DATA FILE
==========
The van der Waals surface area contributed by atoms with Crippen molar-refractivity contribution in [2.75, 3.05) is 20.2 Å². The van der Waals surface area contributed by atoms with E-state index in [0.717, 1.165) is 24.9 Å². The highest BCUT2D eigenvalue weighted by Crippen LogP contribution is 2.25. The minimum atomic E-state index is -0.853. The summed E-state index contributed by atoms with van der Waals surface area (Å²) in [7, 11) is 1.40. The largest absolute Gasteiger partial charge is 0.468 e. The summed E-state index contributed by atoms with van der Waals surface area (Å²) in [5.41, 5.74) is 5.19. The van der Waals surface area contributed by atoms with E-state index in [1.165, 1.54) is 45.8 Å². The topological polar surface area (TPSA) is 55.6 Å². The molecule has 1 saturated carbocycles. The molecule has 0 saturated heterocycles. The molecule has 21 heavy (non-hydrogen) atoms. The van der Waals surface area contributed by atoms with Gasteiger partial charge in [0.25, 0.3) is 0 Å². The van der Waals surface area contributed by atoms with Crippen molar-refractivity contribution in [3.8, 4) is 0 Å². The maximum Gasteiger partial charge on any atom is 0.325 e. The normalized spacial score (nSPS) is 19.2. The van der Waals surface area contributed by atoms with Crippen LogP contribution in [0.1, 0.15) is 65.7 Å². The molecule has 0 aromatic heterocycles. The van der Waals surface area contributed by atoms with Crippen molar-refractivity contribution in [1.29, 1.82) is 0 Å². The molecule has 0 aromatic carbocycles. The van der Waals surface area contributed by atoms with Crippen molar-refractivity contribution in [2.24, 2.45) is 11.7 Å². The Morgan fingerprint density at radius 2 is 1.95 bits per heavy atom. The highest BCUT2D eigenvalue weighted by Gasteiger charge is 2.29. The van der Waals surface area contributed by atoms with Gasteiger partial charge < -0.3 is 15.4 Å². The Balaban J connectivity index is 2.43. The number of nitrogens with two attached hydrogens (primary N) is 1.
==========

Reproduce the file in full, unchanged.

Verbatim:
The van der Waals surface area contributed by atoms with Crippen molar-refractivity contribution in [2.75, 3.05) is 20.2 Å². The van der Waals surface area contributed by atoms with E-state index in [0.717, 1.165) is 24.9 Å². The highest BCUT2D eigenvalue weighted by Crippen LogP contribution is 2.25. The minimum atomic E-state index is -0.853. The summed E-state index contributed by atoms with van der Waals surface area (Å²) in [7, 11) is 1.40. The largest absolute Gasteiger partial charge is 0.468 e. The summed E-state index contributed by atoms with van der Waals surface area (Å²) in [5.41, 5.74) is 5.19. The van der Waals surface area contributed by atoms with E-state index in [1.165, 1.54) is 45.8 Å². The topological polar surface area (TPSA) is 55.6 Å². The molecule has 1 saturated carbocycles. The molecule has 0 saturated heterocycles. The molecule has 21 heavy (non-hydrogen) atoms. The van der Waals surface area contributed by atoms with Gasteiger partial charge in [0.25, 0.3) is 0 Å². The van der Waals surface area contributed by atoms with Crippen molar-refractivity contribution in [3.8, 4) is 0 Å². The maximum Gasteiger partial charge on any atom is 0.325 e. The normalized spacial score (nSPS) is 19.2. The van der Waals surface area contributed by atoms with Crippen LogP contribution in [0.1, 0.15) is 65.7 Å². The molecule has 0 aromatic heterocycles. The van der Waals surface area contributed by atoms with Crippen molar-refractivity contribution in [1.29, 1.82) is 0 Å². The molecule has 0 aromatic carbocycles. The van der Waals surface area contributed by atoms with Crippen molar-refractivity contribution in [2.24, 2.45) is 11.7 Å². The Morgan fingerprint density at radius 2 is 1.95 bits per heavy atom. The highest BCUT2D eigenvalue weighted by Gasteiger charge is 2.29. The van der Waals surface area contributed by atoms with Gasteiger partial charge < -0.3 is 15.4 Å². The Balaban J connectivity index is 2.43. The number of nitrogens with two attached hydrogens (primary N) is 1.